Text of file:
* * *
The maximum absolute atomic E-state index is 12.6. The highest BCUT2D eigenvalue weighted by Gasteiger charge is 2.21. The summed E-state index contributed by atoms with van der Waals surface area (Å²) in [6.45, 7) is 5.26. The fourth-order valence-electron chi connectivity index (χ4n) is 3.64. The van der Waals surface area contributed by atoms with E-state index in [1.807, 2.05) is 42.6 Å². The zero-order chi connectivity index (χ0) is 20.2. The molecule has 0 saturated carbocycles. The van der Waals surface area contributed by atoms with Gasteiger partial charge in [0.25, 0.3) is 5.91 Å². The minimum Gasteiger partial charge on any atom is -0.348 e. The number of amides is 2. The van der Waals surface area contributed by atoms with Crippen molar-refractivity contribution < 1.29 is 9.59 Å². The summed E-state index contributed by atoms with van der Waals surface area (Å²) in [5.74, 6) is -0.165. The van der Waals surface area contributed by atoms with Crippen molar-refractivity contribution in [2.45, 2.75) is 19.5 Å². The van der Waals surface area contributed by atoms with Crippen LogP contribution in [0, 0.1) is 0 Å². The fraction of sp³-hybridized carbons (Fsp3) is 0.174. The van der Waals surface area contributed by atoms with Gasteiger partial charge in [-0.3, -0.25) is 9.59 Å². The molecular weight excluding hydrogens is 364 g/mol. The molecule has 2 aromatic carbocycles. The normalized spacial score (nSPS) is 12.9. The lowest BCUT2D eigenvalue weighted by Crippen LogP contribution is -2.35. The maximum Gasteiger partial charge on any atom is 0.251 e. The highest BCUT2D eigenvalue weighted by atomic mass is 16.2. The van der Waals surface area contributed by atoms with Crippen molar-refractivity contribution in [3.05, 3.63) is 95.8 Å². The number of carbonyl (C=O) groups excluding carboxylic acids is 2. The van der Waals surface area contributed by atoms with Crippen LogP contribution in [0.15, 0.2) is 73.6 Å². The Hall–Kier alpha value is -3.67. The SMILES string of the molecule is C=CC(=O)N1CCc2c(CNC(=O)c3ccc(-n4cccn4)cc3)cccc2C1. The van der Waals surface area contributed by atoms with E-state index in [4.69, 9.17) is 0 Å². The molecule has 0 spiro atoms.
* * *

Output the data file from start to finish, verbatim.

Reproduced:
The maximum absolute atomic E-state index is 12.6. The highest BCUT2D eigenvalue weighted by Gasteiger charge is 2.21. The summed E-state index contributed by atoms with van der Waals surface area (Å²) in [6.45, 7) is 5.26. The fourth-order valence-electron chi connectivity index (χ4n) is 3.64. The van der Waals surface area contributed by atoms with E-state index in [1.807, 2.05) is 42.6 Å². The zero-order chi connectivity index (χ0) is 20.2. The molecule has 0 saturated carbocycles. The van der Waals surface area contributed by atoms with Gasteiger partial charge in [0.25, 0.3) is 5.91 Å². The minimum Gasteiger partial charge on any atom is -0.348 e. The number of amides is 2. The van der Waals surface area contributed by atoms with Crippen molar-refractivity contribution < 1.29 is 9.59 Å². The summed E-state index contributed by atoms with van der Waals surface area (Å²) in [5.74, 6) is -0.165. The van der Waals surface area contributed by atoms with Crippen molar-refractivity contribution in [2.45, 2.75) is 19.5 Å². The van der Waals surface area contributed by atoms with Crippen LogP contribution in [0, 0.1) is 0 Å². The fraction of sp³-hybridized carbons (Fsp3) is 0.174. The van der Waals surface area contributed by atoms with Gasteiger partial charge in [-0.3, -0.25) is 9.59 Å². The molecular weight excluding hydrogens is 364 g/mol. The molecule has 2 aromatic carbocycles. The normalized spacial score (nSPS) is 12.9. The lowest BCUT2D eigenvalue weighted by Crippen LogP contribution is -2.35. The maximum Gasteiger partial charge on any atom is 0.251 e. The highest BCUT2D eigenvalue weighted by atomic mass is 16.2. The van der Waals surface area contributed by atoms with Crippen molar-refractivity contribution in [3.05, 3.63) is 95.8 Å². The number of carbonyl (C=O) groups excluding carboxylic acids is 2. The van der Waals surface area contributed by atoms with Crippen LogP contribution in [0.15, 0.2) is 73.6 Å². The Hall–Kier alpha value is -3.67. The SMILES string of the molecule is C=CC(=O)N1CCc2c(CNC(=O)c3ccc(-n4cccn4)cc3)cccc2C1. The van der Waals surface area contributed by atoms with E-state index in [4.69, 9.17) is 0 Å². The molecule has 0 spiro atoms.